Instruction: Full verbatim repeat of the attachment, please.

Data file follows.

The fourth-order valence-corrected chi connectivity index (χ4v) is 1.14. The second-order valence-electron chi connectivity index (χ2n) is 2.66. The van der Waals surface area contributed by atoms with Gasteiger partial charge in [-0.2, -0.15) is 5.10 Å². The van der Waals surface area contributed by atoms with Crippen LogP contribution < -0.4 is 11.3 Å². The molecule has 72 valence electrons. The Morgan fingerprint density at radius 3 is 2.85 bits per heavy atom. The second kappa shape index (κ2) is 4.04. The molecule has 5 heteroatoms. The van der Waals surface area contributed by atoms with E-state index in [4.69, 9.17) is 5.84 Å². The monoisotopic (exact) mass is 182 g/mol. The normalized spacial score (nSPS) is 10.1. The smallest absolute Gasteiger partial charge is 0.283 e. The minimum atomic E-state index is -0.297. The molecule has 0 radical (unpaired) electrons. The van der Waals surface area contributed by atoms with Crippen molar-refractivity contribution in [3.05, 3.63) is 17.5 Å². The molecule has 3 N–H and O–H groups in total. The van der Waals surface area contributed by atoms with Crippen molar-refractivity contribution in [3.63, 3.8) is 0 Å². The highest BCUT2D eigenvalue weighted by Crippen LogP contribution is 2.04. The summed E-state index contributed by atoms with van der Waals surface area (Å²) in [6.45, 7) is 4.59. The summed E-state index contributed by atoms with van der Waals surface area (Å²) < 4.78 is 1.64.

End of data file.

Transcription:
The fourth-order valence-corrected chi connectivity index (χ4v) is 1.14. The second-order valence-electron chi connectivity index (χ2n) is 2.66. The van der Waals surface area contributed by atoms with Gasteiger partial charge in [-0.2, -0.15) is 5.10 Å². The van der Waals surface area contributed by atoms with Crippen LogP contribution < -0.4 is 11.3 Å². The molecule has 72 valence electrons. The Morgan fingerprint density at radius 3 is 2.85 bits per heavy atom. The second kappa shape index (κ2) is 4.04. The molecule has 5 heteroatoms. The van der Waals surface area contributed by atoms with E-state index in [4.69, 9.17) is 5.84 Å². The monoisotopic (exact) mass is 182 g/mol. The normalized spacial score (nSPS) is 10.1. The smallest absolute Gasteiger partial charge is 0.283 e. The minimum atomic E-state index is -0.297. The molecule has 0 radical (unpaired) electrons. The van der Waals surface area contributed by atoms with Crippen molar-refractivity contribution in [3.05, 3.63) is 17.5 Å². The molecule has 3 N–H and O–H groups in total. The van der Waals surface area contributed by atoms with Crippen molar-refractivity contribution in [3.63, 3.8) is 0 Å². The highest BCUT2D eigenvalue weighted by Crippen LogP contribution is 2.04. The summed E-state index contributed by atoms with van der Waals surface area (Å²) in [6.45, 7) is 4.59. The summed E-state index contributed by atoms with van der Waals surface area (Å²) < 4.78 is 1.64.